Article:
HARRISBURG - A bill designed to ensure that only Pennsylvania benefits from a $60 million fine that the NCAA levied against Penn State in the wake of the Jerry Sandusky child sexual abuse scandal was on its way Wednesday to Gov. Tom Corbett.
The House voted 194-2 to join the Senate in approving the measure, and Corbett's spokesman said the governor will sign it.
"This is good policy and has received great support statewide," said the bill's sponsor, Sen. Jake Corman, a Republican whose district includes Penn State's main campus in State College. "I am glad we were able to get this done and look forward to the positive impact that will come out of the fine here in Pennsylvania."
Sandusky, a former Penn State assistant football coach, is serving a 30- to 60-year prison sentence after his conviction on charges of sexually abusing 10 boys over several years, both on and off campus. He maintains his innocence.
Penn State agreed to the fine last summer, as well as other sanctions that included a four-year ban on bowl games, as part of a deal that averted a potential shutdown of its football program by college sports' governing body. Penn State has already paid the first of five $12 million installments.
The bill would require that fines of $10 million or more imposed on Pennsylvania institutions of higher learning be deposited into a state-administered account, and be spent on in-state programs that address the sexual abuse of children.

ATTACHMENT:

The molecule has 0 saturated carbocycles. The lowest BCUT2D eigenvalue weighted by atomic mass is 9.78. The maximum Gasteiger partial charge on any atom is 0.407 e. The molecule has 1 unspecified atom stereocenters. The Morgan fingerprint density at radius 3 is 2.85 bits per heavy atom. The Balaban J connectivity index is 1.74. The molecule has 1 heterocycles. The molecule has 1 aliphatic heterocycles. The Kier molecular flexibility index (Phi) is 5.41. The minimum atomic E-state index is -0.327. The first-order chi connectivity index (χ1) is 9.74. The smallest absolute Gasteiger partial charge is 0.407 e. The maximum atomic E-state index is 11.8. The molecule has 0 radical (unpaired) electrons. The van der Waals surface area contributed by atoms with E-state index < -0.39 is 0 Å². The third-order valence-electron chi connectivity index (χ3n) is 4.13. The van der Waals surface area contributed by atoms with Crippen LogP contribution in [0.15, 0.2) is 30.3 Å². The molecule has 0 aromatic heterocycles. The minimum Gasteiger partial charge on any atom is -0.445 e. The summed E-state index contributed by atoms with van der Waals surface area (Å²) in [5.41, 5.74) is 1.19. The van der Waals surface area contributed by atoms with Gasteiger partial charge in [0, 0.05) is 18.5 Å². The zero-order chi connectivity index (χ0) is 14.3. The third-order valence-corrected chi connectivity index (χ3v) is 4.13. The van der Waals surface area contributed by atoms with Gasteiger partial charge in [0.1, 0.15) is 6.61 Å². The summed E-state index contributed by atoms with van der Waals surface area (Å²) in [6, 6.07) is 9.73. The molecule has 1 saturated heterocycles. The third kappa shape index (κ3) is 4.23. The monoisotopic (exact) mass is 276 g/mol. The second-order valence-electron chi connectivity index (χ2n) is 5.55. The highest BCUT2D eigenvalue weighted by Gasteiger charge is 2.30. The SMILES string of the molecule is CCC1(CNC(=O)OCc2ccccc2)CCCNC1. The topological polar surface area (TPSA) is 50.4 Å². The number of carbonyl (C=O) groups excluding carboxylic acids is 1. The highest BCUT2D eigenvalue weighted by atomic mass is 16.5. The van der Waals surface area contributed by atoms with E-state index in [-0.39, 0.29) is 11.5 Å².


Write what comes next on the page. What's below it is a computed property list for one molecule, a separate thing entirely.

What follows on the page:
An NCAA spokeswoman did not immediately respond to an email request for comment. The group said in January that it was researching whether the legislation might violate state and federal constitutions.
In a separate matter, the NCAA has asked a federal judge in Harrisburg to throw out an antitrust lawsuit that Corbett filed in January. The suit contends that the NCAA "piled on" when it imposed the sanctions, which it says harmed students, business owners and others who had nothing to do with Sandusky's crimes.
But the NCAA says Corbett lacks standing to sue and his lawsuit is an inappropriate attempt to drag the federal courts into "an intrastate political dispute."
The case could define how far the NCAA's authority extends. Up to now, the federal courts have allowed it broad powers to protect the integrity of college athletics.